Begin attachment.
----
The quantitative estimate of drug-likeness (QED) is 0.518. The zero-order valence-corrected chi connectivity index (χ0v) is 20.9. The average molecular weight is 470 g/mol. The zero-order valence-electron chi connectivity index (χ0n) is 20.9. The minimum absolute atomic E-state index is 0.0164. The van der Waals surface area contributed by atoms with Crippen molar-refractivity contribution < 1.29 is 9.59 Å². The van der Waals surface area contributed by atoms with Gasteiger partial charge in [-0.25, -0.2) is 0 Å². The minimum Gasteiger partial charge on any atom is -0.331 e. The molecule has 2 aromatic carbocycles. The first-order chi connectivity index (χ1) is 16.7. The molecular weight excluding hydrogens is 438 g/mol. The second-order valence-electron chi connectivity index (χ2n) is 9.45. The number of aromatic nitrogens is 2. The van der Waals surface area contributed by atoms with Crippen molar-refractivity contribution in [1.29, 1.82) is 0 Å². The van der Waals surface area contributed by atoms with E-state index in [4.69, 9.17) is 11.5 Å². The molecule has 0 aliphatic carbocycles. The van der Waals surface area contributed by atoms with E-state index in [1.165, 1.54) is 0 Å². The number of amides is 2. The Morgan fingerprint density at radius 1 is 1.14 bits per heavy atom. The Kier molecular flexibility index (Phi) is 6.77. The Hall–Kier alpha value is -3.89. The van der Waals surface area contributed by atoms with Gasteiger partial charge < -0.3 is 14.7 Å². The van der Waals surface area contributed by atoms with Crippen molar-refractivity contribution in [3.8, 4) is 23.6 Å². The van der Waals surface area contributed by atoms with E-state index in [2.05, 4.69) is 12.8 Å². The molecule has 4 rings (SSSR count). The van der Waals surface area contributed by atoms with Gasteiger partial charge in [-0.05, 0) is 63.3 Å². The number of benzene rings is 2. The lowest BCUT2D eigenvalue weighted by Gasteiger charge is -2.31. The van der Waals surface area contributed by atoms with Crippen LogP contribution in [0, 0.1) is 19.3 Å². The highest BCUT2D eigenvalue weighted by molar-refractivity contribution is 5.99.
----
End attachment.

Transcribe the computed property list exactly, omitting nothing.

The quantitative estimate of drug-likeness (QED) is 0.518. The zero-order valence-corrected chi connectivity index (χ0v) is 20.9. The average molecular weight is 470 g/mol. The zero-order valence-electron chi connectivity index (χ0n) is 20.9. The minimum absolute atomic E-state index is 0.0164. The van der Waals surface area contributed by atoms with Crippen molar-refractivity contribution < 1.29 is 9.59 Å². The van der Waals surface area contributed by atoms with Gasteiger partial charge in [-0.25, -0.2) is 0 Å². The minimum Gasteiger partial charge on any atom is -0.331 e. The molecule has 2 aromatic carbocycles. The first-order chi connectivity index (χ1) is 16.7. The molecular weight excluding hydrogens is 438 g/mol. The second-order valence-electron chi connectivity index (χ2n) is 9.45. The number of aromatic nitrogens is 2. The van der Waals surface area contributed by atoms with Crippen molar-refractivity contribution in [1.29, 1.82) is 0 Å². The van der Waals surface area contributed by atoms with E-state index in [4.69, 9.17) is 11.5 Å². The molecule has 0 aliphatic carbocycles. The van der Waals surface area contributed by atoms with E-state index in [1.165, 1.54) is 0 Å². The number of amides is 2. The Morgan fingerprint density at radius 1 is 1.14 bits per heavy atom. The Kier molecular flexibility index (Phi) is 6.77. The Hall–Kier alpha value is -3.89. The van der Waals surface area contributed by atoms with Gasteiger partial charge < -0.3 is 14.7 Å². The van der Waals surface area contributed by atoms with Crippen molar-refractivity contribution in [3.8, 4) is 23.6 Å². The van der Waals surface area contributed by atoms with E-state index in [2.05, 4.69) is 12.8 Å². The molecule has 4 rings (SSSR count). The van der Waals surface area contributed by atoms with Gasteiger partial charge in [-0.05, 0) is 63.3 Å². The number of benzene rings is 2. The lowest BCUT2D eigenvalue weighted by Gasteiger charge is -2.31. The van der Waals surface area contributed by atoms with Crippen LogP contribution in [0, 0.1) is 19.3 Å². The highest BCUT2D eigenvalue weighted by molar-refractivity contribution is 5.99.